Report

Possible artifacts of data biases in the recent global surface warming hiatus

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Science  26 Jun 2015:
Vol. 348, Issue 6242, pp. 1469-1472
DOI: 10.1126/science.aaa5632

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  1. Fig. 1 Effect of new analysis on global surface temperature trends for several periods.

    Temperature trends are shown for data with the “new” analysis (squares) and “old” analysis (circles) for several periods of interest. Also indicated are global values calculated with the new corrections and the polar interpolation method (triangles). Consistent with the IPCC report (1), the error bars represent the 90% confidence intervals (CIs). The additional error associated with uncertainty of our corrections extends the 90% CI and is depicted with a horizontal dash. (A and B) The base period (1951–2012) and “hiatus” period used in IPCC (1). (C) An alternate base period, the second half of the 20th century. (D) The 21st century through 2014. (E) 1998 (a strong El Niño year) through the 21st century. Source data are provided in table S1.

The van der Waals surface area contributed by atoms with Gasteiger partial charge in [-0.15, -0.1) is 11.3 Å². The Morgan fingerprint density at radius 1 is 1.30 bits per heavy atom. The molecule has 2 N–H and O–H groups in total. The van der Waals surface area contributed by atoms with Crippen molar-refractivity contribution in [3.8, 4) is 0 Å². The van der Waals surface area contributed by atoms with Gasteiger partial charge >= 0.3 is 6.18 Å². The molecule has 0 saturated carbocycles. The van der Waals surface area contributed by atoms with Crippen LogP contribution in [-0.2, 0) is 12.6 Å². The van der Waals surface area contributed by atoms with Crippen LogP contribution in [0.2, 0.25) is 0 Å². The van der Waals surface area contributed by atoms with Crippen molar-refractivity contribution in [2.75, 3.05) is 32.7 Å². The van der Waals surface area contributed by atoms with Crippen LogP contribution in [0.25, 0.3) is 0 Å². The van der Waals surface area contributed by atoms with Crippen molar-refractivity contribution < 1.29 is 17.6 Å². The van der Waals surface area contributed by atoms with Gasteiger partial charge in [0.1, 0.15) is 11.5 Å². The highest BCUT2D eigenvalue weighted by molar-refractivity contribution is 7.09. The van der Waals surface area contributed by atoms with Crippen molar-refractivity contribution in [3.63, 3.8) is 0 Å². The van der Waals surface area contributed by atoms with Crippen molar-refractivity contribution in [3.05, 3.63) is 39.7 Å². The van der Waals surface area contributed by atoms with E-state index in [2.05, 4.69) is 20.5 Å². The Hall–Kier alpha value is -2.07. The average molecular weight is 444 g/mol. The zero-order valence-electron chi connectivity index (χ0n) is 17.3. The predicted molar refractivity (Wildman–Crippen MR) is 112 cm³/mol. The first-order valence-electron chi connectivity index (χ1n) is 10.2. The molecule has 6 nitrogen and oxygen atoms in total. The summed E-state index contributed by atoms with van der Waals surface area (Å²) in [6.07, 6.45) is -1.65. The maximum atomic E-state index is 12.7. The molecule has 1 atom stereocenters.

2. Fig. 2 Global (land and ocean) surface temperature anomaly time series with new analysis, old analysis, and with and without time-dependent bias corrections.

    (A) The new analysis (solid black) compared with the old analysis (red). (B) The new analysis (solid black) versus no corrections for time-dependent biases (blue).

  3. Fig. 3 Latitudinal profiles of surface temperature trends.

    Zonal mean trends and statistical uncertainty of the trend estimates for global, ocean, and land surface temperature, averaged in 30° latitudinal belts, for the second half of the 20th century (dashed) compared with the past 15 years (solid). Trends are cosine-weighted within latitude belts, and the vertical axis is on a sine scale so as to reflect the proportional surface area of the latitude bands. Only the uncertainty related to the trend estimates is provided because zonal standard errors of estimate are not available in contrast to the global averages.

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